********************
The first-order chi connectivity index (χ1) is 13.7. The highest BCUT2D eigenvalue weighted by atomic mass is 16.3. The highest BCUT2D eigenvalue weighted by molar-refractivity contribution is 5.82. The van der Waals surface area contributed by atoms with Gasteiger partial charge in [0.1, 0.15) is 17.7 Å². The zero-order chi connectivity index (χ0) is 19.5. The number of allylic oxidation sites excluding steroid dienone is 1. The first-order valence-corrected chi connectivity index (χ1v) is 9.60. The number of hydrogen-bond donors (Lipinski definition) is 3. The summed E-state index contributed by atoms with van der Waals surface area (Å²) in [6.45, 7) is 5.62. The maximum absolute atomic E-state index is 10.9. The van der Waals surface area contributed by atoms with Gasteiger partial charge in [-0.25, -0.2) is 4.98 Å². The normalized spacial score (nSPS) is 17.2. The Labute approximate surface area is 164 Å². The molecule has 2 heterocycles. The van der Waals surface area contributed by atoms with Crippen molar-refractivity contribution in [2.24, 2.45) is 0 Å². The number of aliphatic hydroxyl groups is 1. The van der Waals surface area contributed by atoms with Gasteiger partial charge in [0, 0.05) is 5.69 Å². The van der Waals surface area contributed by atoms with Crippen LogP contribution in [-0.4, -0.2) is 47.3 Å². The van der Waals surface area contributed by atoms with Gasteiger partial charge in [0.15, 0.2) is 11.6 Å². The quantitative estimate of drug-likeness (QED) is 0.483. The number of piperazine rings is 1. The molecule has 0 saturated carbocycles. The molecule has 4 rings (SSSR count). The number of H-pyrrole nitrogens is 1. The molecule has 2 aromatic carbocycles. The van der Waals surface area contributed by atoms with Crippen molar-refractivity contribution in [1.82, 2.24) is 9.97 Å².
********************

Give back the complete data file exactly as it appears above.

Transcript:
The first-order chi connectivity index (χ1) is 13.7. The highest BCUT2D eigenvalue weighted by atomic mass is 16.3. The highest BCUT2D eigenvalue weighted by molar-refractivity contribution is 5.82. The van der Waals surface area contributed by atoms with Gasteiger partial charge in [0.1, 0.15) is 17.7 Å². The zero-order chi connectivity index (χ0) is 19.5. The number of allylic oxidation sites excluding steroid dienone is 1. The first-order valence-corrected chi connectivity index (χ1v) is 9.60. The number of hydrogen-bond donors (Lipinski definition) is 3. The summed E-state index contributed by atoms with van der Waals surface area (Å²) in [6.45, 7) is 5.62. The maximum absolute atomic E-state index is 10.9. The van der Waals surface area contributed by atoms with Gasteiger partial charge in [-0.25, -0.2) is 4.98 Å². The normalized spacial score (nSPS) is 17.2. The Labute approximate surface area is 164 Å². The molecule has 2 heterocycles. The van der Waals surface area contributed by atoms with Crippen molar-refractivity contribution in [2.24, 2.45) is 0 Å². The number of aliphatic hydroxyl groups is 1. The van der Waals surface area contributed by atoms with Gasteiger partial charge in [0, 0.05) is 5.69 Å². The van der Waals surface area contributed by atoms with Crippen LogP contribution in [-0.4, -0.2) is 47.3 Å². The van der Waals surface area contributed by atoms with Gasteiger partial charge in [0.15, 0.2) is 11.6 Å². The quantitative estimate of drug-likeness (QED) is 0.483. The number of piperazine rings is 1. The molecule has 0 saturated carbocycles. The molecule has 4 rings (SSSR count). The number of H-pyrrole nitrogens is 1. The molecule has 2 aromatic carbocycles. The van der Waals surface area contributed by atoms with Crippen molar-refractivity contribution in [1.82, 2.24) is 9.97 Å².